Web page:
2014 Volkswagen XL1: First Drive Of Wolfsburg's 261-MPG Car

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Look out, owners of 200-mph testosterone-supplement poster cars. If there ever was a real hypercar, it's the Volkswagen XL1.

Although in recent years the term hypercar has been distorted—to include cars that are faster (and often even thirstier) than those supercars from Lamborghini, Ferrari, and others—we're getting back to basics: The XL1 is a hypercar in the way that might make Amory Lovins smile.

That's a nod to one of the creators of the original 1990s Hypercar project, from the Rocky Mountain Institute (RMI). In short, the project championed fuel efficiency that was three to five times better than an ordinary passenger car, with an ultra-light structure, the extensive use of composites, and a hybrid powertrain.

We recently drove the XL1 on roads surrounding Volkswagen's Wolfsburg, Germany headquarters, and can testify that it's at once not like any other new or development car we've driven. It really is everything we'd expect of the concept, which aims to maximize efficiency without compromising usability too much. Yes, of course it's a little compromised—and frankly a little fragile-feeling—but it's emerged from Wolfsburg with a fun-to-drive element that we frankly hadn't expected.

Part vintage sports car?

Distilling it to a reference point: From behind the wheel—if you can manage to block out all the elements of futurism for the moment—it drives a lot like a vintage sports car.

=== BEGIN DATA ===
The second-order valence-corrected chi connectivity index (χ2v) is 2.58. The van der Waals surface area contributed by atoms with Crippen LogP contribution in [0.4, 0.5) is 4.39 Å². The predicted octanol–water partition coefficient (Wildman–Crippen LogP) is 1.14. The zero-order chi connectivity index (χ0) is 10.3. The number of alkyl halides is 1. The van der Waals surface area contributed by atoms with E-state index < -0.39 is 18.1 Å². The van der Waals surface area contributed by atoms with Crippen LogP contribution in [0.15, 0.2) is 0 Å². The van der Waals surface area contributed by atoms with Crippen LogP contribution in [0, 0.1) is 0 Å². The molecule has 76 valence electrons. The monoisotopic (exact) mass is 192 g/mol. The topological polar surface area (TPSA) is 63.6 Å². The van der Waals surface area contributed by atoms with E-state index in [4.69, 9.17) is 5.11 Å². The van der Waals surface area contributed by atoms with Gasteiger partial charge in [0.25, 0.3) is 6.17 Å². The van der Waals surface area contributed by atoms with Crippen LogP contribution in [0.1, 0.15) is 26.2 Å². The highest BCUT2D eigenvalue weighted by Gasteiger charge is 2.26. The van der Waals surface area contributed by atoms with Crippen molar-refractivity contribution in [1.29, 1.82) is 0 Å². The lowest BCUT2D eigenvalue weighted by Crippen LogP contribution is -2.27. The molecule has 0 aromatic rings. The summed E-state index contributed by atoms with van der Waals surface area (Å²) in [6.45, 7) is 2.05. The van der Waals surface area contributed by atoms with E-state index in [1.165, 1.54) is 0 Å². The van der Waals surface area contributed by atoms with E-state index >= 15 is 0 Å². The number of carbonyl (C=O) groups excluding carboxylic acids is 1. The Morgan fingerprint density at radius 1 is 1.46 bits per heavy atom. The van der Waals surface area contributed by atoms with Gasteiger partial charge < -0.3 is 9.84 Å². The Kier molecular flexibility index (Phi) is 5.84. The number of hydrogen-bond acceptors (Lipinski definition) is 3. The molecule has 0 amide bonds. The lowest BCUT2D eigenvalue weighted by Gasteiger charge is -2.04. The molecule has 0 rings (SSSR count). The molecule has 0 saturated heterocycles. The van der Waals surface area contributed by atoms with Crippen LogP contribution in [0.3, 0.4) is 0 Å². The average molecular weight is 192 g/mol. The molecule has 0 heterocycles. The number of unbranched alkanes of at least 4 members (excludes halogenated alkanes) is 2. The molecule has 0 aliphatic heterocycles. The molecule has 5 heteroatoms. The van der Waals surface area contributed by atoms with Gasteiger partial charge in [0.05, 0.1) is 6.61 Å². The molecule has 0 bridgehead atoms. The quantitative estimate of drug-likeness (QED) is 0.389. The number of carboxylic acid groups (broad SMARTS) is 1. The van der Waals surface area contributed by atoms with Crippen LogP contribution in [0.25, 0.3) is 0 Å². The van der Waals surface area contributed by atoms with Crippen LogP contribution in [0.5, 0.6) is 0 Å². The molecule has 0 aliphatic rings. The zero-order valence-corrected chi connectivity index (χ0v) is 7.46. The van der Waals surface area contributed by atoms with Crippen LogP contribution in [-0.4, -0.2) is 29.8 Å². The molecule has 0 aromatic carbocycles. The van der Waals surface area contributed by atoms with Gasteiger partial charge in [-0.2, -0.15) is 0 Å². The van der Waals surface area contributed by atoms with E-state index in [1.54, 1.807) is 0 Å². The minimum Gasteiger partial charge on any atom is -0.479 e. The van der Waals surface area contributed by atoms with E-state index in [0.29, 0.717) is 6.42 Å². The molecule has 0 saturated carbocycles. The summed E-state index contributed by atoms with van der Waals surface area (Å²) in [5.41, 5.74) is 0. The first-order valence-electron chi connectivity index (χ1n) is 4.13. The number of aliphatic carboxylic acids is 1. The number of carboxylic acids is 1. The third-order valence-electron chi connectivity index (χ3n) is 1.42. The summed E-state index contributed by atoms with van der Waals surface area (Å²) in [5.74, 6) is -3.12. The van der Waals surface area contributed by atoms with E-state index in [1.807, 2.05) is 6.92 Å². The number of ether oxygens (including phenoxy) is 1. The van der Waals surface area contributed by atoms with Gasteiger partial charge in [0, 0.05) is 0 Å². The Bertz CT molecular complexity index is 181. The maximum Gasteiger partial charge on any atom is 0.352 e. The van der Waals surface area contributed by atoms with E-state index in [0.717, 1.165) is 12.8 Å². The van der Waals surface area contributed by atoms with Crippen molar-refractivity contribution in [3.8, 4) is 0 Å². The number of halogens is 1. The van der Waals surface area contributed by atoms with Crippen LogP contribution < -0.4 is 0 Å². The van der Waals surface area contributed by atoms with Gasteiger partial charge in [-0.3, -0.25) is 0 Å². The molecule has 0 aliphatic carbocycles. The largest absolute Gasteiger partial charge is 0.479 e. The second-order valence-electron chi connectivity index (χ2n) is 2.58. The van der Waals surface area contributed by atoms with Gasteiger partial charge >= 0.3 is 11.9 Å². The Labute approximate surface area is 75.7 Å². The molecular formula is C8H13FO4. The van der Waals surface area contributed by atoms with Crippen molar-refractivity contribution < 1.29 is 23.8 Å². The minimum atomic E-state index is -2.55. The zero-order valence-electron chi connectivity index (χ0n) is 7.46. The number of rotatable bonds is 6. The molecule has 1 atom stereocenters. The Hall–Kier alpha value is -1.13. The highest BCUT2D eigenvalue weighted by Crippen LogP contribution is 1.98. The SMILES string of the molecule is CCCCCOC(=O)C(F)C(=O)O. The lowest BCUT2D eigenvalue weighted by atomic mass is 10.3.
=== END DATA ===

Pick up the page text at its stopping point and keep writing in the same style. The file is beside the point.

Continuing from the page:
There's no power assist, and this system, with its great centering, as you're so directly connected to the narrow 115/80R16 front tires (145/55R16 in back), reminds us what we're missing in bigger and heavier new vehicles. On the other hand, bumps ping through the carbon-fiber (plus some aluminum) structure, exposing the lack of noise insulation, and the structure doesn't feel rigid in the way that we've become used to in today's new cars.

When we get to the soundtrack, the vintage-sportscar comparisons do fall apart. Maybe cross it with just a bit of the aural personality of a perfectly-running Trabant. Whichever reference comes to mind—maybe a motorcycle engine running at limited revs, maybe an emergency generator—the 0.8-liter diesel twin has an unusual character in a car.

That engine—think a 1.6-liter TDI lopped in half and you really won't be far off—produces 48 horsepower; and packaged with it is a seven-speed dual-clutch gearbox (DSG). Also, there's a 27-hp electric motor system sandwiched in there—fed by a 5.5-kWh lithium-ion battery. With a full charge, the XL1 can go 31 miles, while the powertrain altogether produces 68 hp and 103 lb-ft in its 'boosting mode.'


 
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